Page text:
A Day in the Life of a Consultant Dietitian

Consultant dietitians at long term care facility. Dietitians on Demand

I just got a call from my recruiter. My current assignment is winding down since the open position I have been covering has been filled. I find out that I will begin work at a new facility in a month. This time I will be covering a maternity leave for about three months. Like any good dietitian, I love to cross things off my to-do list. Coverage at this facility? Check! Onto the next one.

Conducting clinical work can be challenging and exciting in itself, but adding the additional challenge of figuring out how to deliver the work in many different settings is something on which I thrive. My assignments have been in both acute and long term care, and each one gives me something new to learn. The adjustment period for me at a new facility is usually just a day or two, and then I feel pretty comfortable in my abilities.

What have you learned?

I work with many different patient populations, giving me a breadth of knowledge in treating any type of patient. Almost every facility has a different charting system, so I learn how to use several different online charting programs. Ordering privileges and protocols are different everywhere, and I learn how to get the job done in each scenario. At one facility, I was trained how to manage electrolytes in TPN on one assignment, which was a first for me in my career.

And sometimes, I am the one who gets to do the training. Toward the end of my assignment, I will train the newly-hired dietitian so they are up and running before I leave. 

Her Advice To Other Consultant Dietitians?

For me, the best way to get to know a new facility is to jump right into work on the first day. Once I have obtained a badge and a workspace, I find out what my exact duties will be. This includes mainly nutrition assessment protocols and any meetings or rounds I am expected to attend. I also find out about any other activities I am responsible for, such as test trays or patient satisfaction surveys.

My orientation is usually brief. Sometimes I am introduced to the doctors, administrators, nurses, and the other key players in the facility; but sometimes, I just have to ask around and rely on name badges. I also try to be flexible with my work schedule based on the client’s needs.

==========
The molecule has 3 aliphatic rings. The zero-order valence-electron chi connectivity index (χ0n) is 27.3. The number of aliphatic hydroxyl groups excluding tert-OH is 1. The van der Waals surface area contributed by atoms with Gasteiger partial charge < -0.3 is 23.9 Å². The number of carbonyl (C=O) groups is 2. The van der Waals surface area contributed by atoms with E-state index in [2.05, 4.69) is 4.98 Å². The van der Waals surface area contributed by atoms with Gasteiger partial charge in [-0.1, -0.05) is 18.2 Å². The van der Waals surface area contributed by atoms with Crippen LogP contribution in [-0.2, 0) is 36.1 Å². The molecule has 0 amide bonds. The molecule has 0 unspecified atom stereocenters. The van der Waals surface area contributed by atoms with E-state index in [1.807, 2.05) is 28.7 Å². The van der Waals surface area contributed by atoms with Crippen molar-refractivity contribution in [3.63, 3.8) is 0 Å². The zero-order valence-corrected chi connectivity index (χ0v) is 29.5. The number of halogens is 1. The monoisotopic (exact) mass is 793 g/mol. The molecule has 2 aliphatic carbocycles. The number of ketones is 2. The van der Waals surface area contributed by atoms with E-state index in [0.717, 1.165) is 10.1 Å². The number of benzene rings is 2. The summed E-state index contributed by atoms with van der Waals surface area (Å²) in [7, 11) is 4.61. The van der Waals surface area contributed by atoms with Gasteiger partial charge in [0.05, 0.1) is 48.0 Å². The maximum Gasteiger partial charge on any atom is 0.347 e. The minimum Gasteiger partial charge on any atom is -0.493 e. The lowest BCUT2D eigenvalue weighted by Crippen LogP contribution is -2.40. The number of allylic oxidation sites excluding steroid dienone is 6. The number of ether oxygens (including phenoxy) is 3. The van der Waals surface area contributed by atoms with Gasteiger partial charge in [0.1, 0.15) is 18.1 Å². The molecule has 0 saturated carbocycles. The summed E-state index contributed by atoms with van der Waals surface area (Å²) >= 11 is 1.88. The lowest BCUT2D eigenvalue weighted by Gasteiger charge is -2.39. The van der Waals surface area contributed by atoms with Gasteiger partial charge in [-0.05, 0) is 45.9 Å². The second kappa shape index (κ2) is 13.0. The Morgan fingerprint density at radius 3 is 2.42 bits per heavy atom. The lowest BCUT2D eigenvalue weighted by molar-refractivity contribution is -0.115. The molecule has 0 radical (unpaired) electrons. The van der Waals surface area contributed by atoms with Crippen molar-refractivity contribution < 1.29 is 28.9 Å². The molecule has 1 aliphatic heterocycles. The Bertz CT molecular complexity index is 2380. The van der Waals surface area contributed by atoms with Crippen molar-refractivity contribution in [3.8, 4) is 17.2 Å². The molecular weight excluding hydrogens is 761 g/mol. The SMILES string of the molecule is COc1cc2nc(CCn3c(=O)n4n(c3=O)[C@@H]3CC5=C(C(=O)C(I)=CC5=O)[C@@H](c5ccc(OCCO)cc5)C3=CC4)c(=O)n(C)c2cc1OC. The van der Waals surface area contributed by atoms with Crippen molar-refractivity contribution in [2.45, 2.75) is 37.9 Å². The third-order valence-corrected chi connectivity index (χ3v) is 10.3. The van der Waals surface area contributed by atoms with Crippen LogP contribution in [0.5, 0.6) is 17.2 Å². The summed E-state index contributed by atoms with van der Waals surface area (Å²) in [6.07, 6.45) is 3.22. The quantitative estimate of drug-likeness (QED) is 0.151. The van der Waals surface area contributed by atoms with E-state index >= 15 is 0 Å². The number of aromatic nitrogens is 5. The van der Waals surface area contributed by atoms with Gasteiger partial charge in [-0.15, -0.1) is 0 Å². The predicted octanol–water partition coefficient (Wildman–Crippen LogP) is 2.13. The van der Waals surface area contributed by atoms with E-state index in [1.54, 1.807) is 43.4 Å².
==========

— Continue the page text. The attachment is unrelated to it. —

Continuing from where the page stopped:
What do you love about being a consultant dietitian?

One of the things I really love about traveling to so many different sites is the variety of people I have met. Through my position with Dietitians on Demand, I have had the opportunity to meet (and re-connect with) many different professionals, RDs and otherwise. I am finding that it is a small world, especially in the dietetics profession.

At the end of my assignment, I feel accomplished. I was able to jump into a new setting, gather my bearings, and deliver good clinical work at a facility that was in a staffing crunch. And although I was just starting to get used to the unique culture and idiosyncrasies of this facility, I am excited for the new opportunity. Another fresh beginning. I wonder if my new office will have a window… Sometimes the client makes me feel like I saved the day, saying things like “we couldn’t have done it without you!” This makes me feel good, as do the chocolate cupcakes that sometimes accompany the farewell.

If you’re considering working as a contract dietitian, check out our current openings here. We get new positions often, so it’s a great idea to bookmark this link and check back often.
Consultant dietitian Anita Klimanis, Dietitians on Demand

Anita, RD, LDN is a regional traveling dietitian for Dietitians on Demand. She’s covered more than nine different hospitals and long term care facilities in Maryland.

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